For a business owner working with employees or freelancers, a marketing plan keeps you and everyone else helping you to all move in the same direction, without your constant intervention.

If you're a solo entrepreneur, a well thought-out marketing plan keeps you moving yourself in the right direction. It ensures you're doing the most important things for the most important people, without getting distracted by all the stuff that won’t get you where you’re trying to go.

Take the military’s Commander’s Intent test with you into your next day doing battle with business.

“If we do nothing else during tomorrow’s mission, we must ________”

“The single, most important thing that we must do tomorrow is __________”

 

On finding the core of your message: it's hard

 book quote - made to stick

In the search for the core of your business, “the hard part is weeding out ideas that may be really important but just aren’t the most important.”

Try thinking of it from this point of view. The core of your message is what helps your audience make the best choice for them. And avoid making a poor choice. Because it reminds them of what's most important to them.

This is often the hardest part of the branding process for my clients. In aiming to create your brand, separating all the stuff you know -- all the stuff about what you do and why you do it and why people need it -- from the core. Well, it's hard. You're too close to all of it. That's why you might need some guidance.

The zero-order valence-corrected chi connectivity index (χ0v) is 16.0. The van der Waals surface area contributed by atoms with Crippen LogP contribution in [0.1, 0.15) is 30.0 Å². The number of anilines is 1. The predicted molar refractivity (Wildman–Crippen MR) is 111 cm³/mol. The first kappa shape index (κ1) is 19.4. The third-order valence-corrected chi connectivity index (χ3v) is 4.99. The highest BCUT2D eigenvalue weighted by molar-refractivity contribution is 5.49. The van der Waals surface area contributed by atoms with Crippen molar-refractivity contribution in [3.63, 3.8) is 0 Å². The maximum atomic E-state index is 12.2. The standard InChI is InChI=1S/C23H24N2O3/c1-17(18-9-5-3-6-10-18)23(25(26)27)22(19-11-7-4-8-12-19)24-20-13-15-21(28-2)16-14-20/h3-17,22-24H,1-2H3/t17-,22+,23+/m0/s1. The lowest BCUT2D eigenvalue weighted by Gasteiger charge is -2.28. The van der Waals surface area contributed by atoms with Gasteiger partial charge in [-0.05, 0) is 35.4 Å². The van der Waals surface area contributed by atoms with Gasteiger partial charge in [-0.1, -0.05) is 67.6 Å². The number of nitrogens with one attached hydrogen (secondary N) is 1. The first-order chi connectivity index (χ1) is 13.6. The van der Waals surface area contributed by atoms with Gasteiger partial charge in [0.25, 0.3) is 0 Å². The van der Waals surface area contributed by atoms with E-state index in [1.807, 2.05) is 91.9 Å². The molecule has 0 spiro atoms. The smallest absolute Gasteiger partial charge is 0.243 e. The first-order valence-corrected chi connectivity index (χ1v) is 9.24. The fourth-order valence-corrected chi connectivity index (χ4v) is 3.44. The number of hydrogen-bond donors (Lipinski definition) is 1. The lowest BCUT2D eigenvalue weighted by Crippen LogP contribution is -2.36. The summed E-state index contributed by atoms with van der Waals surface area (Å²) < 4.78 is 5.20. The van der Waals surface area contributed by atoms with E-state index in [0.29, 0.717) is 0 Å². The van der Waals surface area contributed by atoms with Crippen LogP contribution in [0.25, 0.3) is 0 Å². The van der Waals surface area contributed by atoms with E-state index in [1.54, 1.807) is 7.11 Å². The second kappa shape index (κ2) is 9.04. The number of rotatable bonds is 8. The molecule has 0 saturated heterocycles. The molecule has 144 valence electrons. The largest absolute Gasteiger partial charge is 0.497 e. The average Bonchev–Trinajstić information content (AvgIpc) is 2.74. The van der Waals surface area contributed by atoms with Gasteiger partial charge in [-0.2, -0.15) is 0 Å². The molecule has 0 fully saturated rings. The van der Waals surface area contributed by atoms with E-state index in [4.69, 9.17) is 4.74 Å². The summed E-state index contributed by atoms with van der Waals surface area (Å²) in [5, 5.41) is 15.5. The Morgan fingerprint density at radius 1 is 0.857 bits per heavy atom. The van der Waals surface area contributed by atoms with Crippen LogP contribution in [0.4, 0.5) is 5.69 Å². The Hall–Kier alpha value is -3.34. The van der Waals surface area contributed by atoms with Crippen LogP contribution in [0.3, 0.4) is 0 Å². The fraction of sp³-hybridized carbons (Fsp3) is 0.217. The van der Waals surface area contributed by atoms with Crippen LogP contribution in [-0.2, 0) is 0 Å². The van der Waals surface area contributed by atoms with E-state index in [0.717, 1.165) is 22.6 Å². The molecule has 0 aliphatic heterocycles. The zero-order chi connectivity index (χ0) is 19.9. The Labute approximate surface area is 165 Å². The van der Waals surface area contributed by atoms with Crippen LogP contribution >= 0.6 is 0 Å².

On getting people’s attention. And keeping it.

 marketing book quotes - made to stick

Surprise people. Then get them interested. Simple, right? {If it was so simple, this book wouldn't be so popular.} 

So. The element of surprise. What is it? How can you incorporate it into messages about your business?

Surprise in a message that stick is not predictable to your audience at first, but feels that way in the end. {The Heath bros. call this “post-dictable.”} It's that “oh, I knew it all along" feeling.

It's a surprise that's built on mystery. Not a big once that overwhelms your audience. It's just enough that: “We know where we’re headed---we want to solve the mystery---but we’re not sure how we’ll get there.”

And that's where the interest comes into play. There's a bit of risk involved in this mystery. Just a bit, because we're not sure how it'll turn out.

 marketing book quotes - made to stick

Shift your focus from “what info do I need to convey” to “what questions do I want my audience to ask.

You'll start to see the journey that the right surprise can bring your audience along. You'll uncover the mystery you can reveal to them, and the interest you'll inspire. 

In then end, you'll give your audience a moment of realization that goes beyond common sense. And that's something that sticks. 

 

On making people believe...and care.

 marketing book quotes - made to stick